We go to a walled complex that Corrie says was built by Countess Mary of Constantinople to shelter widowed ladies, who engaged in spinning and weaving. “She took care of the ill and the poor. They wanted the sheltered life to be safe.” In 1927, the complex was taken over by Benedictine nuns.
We stop in front of Bruges’ most famous brewery, Brewery of Halve Moon, which has operated here since 1856. Bruges has been brewing beer since the Mid Ages – it was important because water was not safe, so everyone, even kids, drank beer at every meal, Arnold relates. (One of Bruges most popular attractions is the Beer Experience.)
Corrie points out a building that would have been a hospital in the Middle Ages and where there is an entrance from the canal. “They knew some diseases were contagious, so had a separate entrance for those people.”
We stop outside the Notre-Dame de Bruges, with a 115.5 meter-high church tower (the second tallest in the world, we are told). It is notable for having the only statue by Michelangelo outside Italy. Corrie relates that the statue was of a naked child and wasn’t deemed acceptable to display in Italy, so a Bruges merchant bought it and brought it here. The church has many art treasures, paintings, 13th and 14th century painted crypts and 15th and 16th century tombs of Mary of Burgundy and Charles the Bold.
We come to The Burg, the seat of power in the city: the 14th century Stadhuis, the Gothic Town Hall, two palaces of justice, the original gate to the city bordering a majestic square.
In a corner of the Burg square, too, is the Basilica of the Holy Blood. The chapel is behind a richly decorated facade which is actually a 16th century staircase connecting the Romanesque Saint-Basilius chapel on the ground floor with the neo-Gothic Holy Blood Chapel on the upper floor. It seems to me this chapel has singularly put Bruges on the map.
Originally built in the 12th century as the chapel of the residence of the Count of Flanders, the church is famous because it houses a venerated relic – a phial said to contain a cloth with the blood of Jesus Christ, allegedly collected by Joseph of Arimathea and brought from the Holy Land by Thierry of Alsace, Count of Flanders.
The relic is kept in a silver tabernacle with a sculpture of the Lamb of God in the large side chapel of the upper church.
I’m intrigued to learn more from Bruges’ visitor site: “Legend has it that after the Crucifixion, Joseph of Arimathea wiped blood from the body of Christ and preserved the cloth. The relic remained in the Holy Land until the Second Crusade, when the King of Jerusalem Baldwin III gave it to his brother-in-law, Count of Flanders Diederik van de Elzas. The count arrived with it in Bruges on April 7, 1150 and placed it in a chapel he had built on Burg Square…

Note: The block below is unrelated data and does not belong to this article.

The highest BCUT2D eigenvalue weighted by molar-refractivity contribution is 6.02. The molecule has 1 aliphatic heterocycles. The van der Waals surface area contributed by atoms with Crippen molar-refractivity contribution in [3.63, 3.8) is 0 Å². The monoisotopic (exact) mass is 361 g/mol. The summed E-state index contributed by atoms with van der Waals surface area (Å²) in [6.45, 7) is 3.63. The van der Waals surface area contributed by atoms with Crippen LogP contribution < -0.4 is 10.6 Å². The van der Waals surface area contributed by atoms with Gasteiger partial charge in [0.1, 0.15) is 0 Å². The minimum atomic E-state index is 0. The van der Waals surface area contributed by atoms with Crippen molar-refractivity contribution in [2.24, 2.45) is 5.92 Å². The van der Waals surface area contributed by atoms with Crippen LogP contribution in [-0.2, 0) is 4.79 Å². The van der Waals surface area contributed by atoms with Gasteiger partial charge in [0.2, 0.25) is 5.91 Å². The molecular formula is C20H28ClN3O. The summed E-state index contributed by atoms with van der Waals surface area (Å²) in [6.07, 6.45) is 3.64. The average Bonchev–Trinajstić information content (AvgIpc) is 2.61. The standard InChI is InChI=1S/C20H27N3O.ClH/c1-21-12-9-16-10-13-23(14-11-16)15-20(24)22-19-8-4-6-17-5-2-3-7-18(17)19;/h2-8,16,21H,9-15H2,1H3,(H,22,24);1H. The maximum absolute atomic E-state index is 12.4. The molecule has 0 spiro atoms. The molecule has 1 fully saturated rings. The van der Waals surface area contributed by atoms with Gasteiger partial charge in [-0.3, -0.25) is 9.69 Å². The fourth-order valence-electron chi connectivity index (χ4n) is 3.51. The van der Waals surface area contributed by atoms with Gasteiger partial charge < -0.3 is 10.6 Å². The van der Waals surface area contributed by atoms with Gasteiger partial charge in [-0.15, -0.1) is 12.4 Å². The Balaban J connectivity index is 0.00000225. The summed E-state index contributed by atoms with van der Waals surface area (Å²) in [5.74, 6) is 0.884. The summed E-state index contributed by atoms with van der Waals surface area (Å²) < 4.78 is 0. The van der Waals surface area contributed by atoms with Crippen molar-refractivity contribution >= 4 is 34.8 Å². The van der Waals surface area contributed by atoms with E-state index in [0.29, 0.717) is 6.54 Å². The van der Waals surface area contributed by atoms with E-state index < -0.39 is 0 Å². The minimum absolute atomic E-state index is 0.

“However, recent research found no evidences of the presence of the relic in Bruges before the 1250s. In all likelihood, the relic originated from the 1204 sack of Constantinople by the army of the Count of Flanders, Baldwin IX during the Fourth Crusade. Ever since, the phial has played no small part in the religious life of the city. Pope Clement V issued a papal bull in 1310 granting indulgences to pilgrims who visited the chapel to view the relic.” (https://visit-bruges.be/see/churches/basilica-holy-blood)
The relic is shown to the public every Friday and also each day from May 3-17. Outside the chapel is the Holy Blood museum, which contains the shrine for the Holy Blood and other treasures belonging to the chapel. (You can visit the first floor chapel for free, but there is a fee to go to the upper floor. https://visit-bruges.be/see/churches/basilica-holy-blood)
I see the banners that herald a Bruges tradition that dates back to 1304 – the relic of the Holy Blood carried around the city in the Holy Blood Procession on Ascension Day. This folk tradition involves everyone in the city and was recognized by UNESCO as Intangible Cultural Heritage in 2009.
In 2014, Belgian carilloneurs were also given significant international recognition. The sound of the carillons can be heard all around Bruges throughout the year, but one of the best places to listen is on the Markt Square or in the Belfry courtyard. (I get to hear it during a concert of re-orchestrated 300-year old Flemish music coordinated with the bells).
The 13th-century Belfort (belfry) with a 47-bell carillon and 83m high tower dominates The Markt Square, which is called the “beating heart of Bruges.” You can buy a ticket to climb it for panoramic views. There is the magnificent Bruges City Hall building, the Historium Bruges (fictional characters tell a story of medieval Bruges). The architecture all around the square is breathtaking – there is the imposing Provincial Court and colorful buildings with stepped gables. The scene is all the more picturesque for the many horse-drawn carriages.
There is so much to see and enjoy, Bruges really warrants a longer stay: What seems to be the most popular, must-see is the “Bruges Beer Experience” just around the corner from the Belfort; chocolate museum (Choco-Story). Also: torture museum; Diamond Museum, Lace Centre, archeology museum, Our Lady of the Pottery (historic Gothic church with baroque decor, a famous statue and a hospital now serving as a museum). (Must come back.)
I am sad to leave Bruges, but excited to start our bike journey. Tomorrow we will bike to Ghent.
© 2022 Travel Features Syndicate, a division of Workstyles, Inc. All rights reserved. Visit goingplacesfarandnear.com, www.huffingtonpost.com/author/karen-rubin, and travelwritersmagazine.com/TravelFeaturesSyndicate/. Blogging at goingplacesnearandfar.wordpress.com and moralcompasstravel.info. Visit instagram.com/going_places_far_and_near and instagram.com/bigbackpacktraveler/ Send comments or questions to [email protected]. Tweet @TravelFeatures. ‘Like’ us at facebook.com/NewsPhotoFeatures